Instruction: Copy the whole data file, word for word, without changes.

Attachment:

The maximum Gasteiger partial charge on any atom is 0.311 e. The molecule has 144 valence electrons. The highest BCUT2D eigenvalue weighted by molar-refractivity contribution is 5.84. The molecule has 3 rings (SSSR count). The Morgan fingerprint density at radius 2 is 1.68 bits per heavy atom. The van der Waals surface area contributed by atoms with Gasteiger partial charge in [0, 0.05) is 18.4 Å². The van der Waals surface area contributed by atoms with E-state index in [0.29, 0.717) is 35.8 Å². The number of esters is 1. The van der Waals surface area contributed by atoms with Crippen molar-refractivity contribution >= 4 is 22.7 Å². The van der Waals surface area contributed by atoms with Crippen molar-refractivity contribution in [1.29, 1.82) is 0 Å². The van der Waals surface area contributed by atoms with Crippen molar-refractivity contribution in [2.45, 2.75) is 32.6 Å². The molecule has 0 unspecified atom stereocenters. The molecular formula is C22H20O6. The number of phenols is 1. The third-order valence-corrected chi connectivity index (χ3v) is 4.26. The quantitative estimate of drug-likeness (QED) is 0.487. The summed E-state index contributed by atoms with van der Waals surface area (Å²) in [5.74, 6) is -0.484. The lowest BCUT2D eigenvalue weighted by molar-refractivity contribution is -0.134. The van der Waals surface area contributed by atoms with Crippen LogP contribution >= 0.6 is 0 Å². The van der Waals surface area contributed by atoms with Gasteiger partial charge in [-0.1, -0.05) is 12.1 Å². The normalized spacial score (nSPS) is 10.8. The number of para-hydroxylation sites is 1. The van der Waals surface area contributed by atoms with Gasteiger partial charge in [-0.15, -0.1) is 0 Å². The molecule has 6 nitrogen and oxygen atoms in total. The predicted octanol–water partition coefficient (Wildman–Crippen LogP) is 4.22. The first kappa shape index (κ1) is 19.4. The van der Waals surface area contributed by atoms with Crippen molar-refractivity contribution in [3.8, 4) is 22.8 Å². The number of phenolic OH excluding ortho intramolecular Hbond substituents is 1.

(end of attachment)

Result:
The maximum Gasteiger partial charge on any atom is 0.311 e. The molecule has 144 valence electrons. The highest BCUT2D eigenvalue weighted by molar-refractivity contribution is 5.84. The molecule has 3 rings (SSSR count). The Morgan fingerprint density at radius 2 is 1.68 bits per heavy atom. The van der Waals surface area contributed by atoms with Gasteiger partial charge in [0, 0.05) is 18.4 Å². The van der Waals surface area contributed by atoms with E-state index in [0.29, 0.717) is 35.8 Å². The number of esters is 1. The van der Waals surface area contributed by atoms with Crippen molar-refractivity contribution >= 4 is 22.7 Å². The van der Waals surface area contributed by atoms with Crippen molar-refractivity contribution in [1.29, 1.82) is 0 Å². The van der Waals surface area contributed by atoms with Crippen molar-refractivity contribution in [2.45, 2.75) is 32.6 Å². The molecule has 0 unspecified atom stereocenters. The molecular formula is C22H20O6. The number of phenols is 1. The third-order valence-corrected chi connectivity index (χ3v) is 4.26. The quantitative estimate of drug-likeness (QED) is 0.487. The summed E-state index contributed by atoms with van der Waals surface area (Å²) in [5.74, 6) is -0.484. The lowest BCUT2D eigenvalue weighted by molar-refractivity contribution is -0.134. The van der Waals surface area contributed by atoms with Crippen LogP contribution >= 0.6 is 0 Å². The van der Waals surface area contributed by atoms with Gasteiger partial charge in [-0.1, -0.05) is 12.1 Å². The normalized spacial score (nSPS) is 10.8. The number of para-hydroxylation sites is 1. The van der Waals surface area contributed by atoms with Gasteiger partial charge in [-0.15, -0.1) is 0 Å². The molecule has 6 nitrogen and oxygen atoms in total. The predicted octanol–water partition coefficient (Wildman–Crippen LogP) is 4.22. The first kappa shape index (κ1) is 19.4. The van der Waals surface area contributed by atoms with Crippen molar-refractivity contribution in [3.8, 4) is 22.8 Å². The number of phenolic OH excluding ortho intramolecular Hbond substituents is 1.